Do You Know What Your BMI Is?

Shutterstock / mostcome124 © Older woman eating an apple in her kitchen

By SimplyMe Ambassador Dr Dawn Harper

Dawn Harper is a GP and Ambassador for Simplyhealth, which has launched a new free, health and wellbeing app, SimplyMe to encourage people to lead healthier lives and look after their mental health. SimplyMe allows users to monitor data on their mood, emotional wellbeing, sleep, and heart rate, and identify personalised changes to improve their mental health in the long term. For more information visit:

Dr Dawn Harper

Dr Dawn Harper
Pic: Nicky Johnston

Body mass index (BMI) is a measure of a healthy weight. You can calculate your body max index by dividing your weight in kilograms by your height in metres squared. A healthy BMI should be between 18.5 and 25. It’s not about what you look like in your little black dress, it’s about being healthy both physically and mentally!

That’s what we should all be aiming for, but I know it’s not always easy and certainly it becomes more difficult as we get older. Our basal metabolic rates slows down in our 40s, 50s and beyond. So for most women, if you eat and drink and do the same thing at 50 that you did at 20, you are likely to gain weight or you will need to work a little bit harder to ensure you don’t.

Woman weighs herself before vacation. Concept of unhealthy lifestyle and its consequenses. Digital scales with sign omg, holiday accessories and sweets.

Pic: Shutterstock

Unfortunately, as women approach menopause and even after, we tend to gain weight around our middle. This is called active fat. For instance, if you take two women who weigh the same and are exactly the same height (and so have the same BMI), the woman who is apple shaped and puts weight on around her middle would actually have more health risks than the woman who is pear shaped and puts weight on around her bottom. We can’t spot reduce weight, but if you are someone who tends to put weight on around the around your midriff it is all the more important for you to maintain a healthy weight.

We are also constantly bombarded by celebrity endorsed diets and quick fix diet plans that promise to ‘drop a dress size in a fortnight’. However, the problem with these sort of programmes is that they are not sustainable and do not offer any kind of longevity. In theory, we can all cut out a food group for a week, but this should not be done long term without the advice and support of a qualified dietician.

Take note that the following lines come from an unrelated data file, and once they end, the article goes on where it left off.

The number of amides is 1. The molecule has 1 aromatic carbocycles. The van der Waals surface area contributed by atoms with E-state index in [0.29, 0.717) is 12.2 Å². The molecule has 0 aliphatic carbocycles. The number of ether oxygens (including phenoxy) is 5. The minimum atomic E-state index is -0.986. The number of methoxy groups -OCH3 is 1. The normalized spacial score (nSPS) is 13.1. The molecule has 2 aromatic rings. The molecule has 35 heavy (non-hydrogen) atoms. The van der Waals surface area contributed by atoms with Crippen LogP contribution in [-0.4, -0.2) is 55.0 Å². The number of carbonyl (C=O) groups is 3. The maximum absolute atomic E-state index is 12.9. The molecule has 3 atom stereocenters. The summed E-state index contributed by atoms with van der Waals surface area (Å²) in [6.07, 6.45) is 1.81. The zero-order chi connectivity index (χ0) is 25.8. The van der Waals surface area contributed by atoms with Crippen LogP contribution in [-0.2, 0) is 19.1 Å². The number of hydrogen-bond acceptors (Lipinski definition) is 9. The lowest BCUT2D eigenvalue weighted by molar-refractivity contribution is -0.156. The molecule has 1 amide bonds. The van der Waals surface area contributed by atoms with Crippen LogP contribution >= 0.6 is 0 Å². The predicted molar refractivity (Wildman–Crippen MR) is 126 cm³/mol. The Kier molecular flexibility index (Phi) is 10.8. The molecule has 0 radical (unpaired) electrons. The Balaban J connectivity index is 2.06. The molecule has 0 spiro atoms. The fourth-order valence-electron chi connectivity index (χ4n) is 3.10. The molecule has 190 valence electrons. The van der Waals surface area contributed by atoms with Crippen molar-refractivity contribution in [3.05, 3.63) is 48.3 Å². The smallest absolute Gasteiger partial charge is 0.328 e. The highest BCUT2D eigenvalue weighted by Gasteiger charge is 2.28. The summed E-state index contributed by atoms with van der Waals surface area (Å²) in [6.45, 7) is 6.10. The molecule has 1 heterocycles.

Unless you have dealt with your underlying issues, what usually happens is that even if you initially lose the weight, once you stop the diet plan, the weight will go straight back on – and often, you will put on more weight than you lost. This is not good for your self-esteem or mental wellbeing, nor your physical health.

When it comes to achieving a healthy BMI, it’s about doing little things that are sustainable. For instance, spend more time walking. Get off the bus a stop early, always use the stairs rather than the lift or the elevator and think about portion size.  Sometimes even something simple, such as buying smaller plates so that your plate looks fuller, with a smaller portion, can also make a big difference.

Woman climbing stairs during exercise outdoors;

Pic: Shutterstock

I would also suggest using a fitness tracker or app to motivate you to stay active. For instance, I’ve been working with Simplyhealth on the launch of the new free-to-use SimplyMe app, which is designed to help people to make small easy steps to better health and wellness. This app allows you to monitor data on your activity, BMI, emotional wellbeing, sleep, and heart rate and identifies personalised changes to improve their physical and mental health. I also really like it because it links in with your fitness tracker and gives you little nudges to stay active!

Senior couple is doing fitness training at home. Doing yoga together. Healthy lifestyle concept.;

Pic: Shutterstock

Ultimately, the best way to maintain a healthy BMI is as simple as making small changes that you can honestly believe you’ll still be doing either next week, next month and next year.



Moira Chisholm

I'm the Health Editor on My Weekly and am always interested to hear what's new in this fascinating field. I also deal with the gardening, shopping pages, general features, our website content and the Ask Helen problem page. I have a special interest in Christmas content because I'm on the team for Your Best Ever Christmas Magazine, too!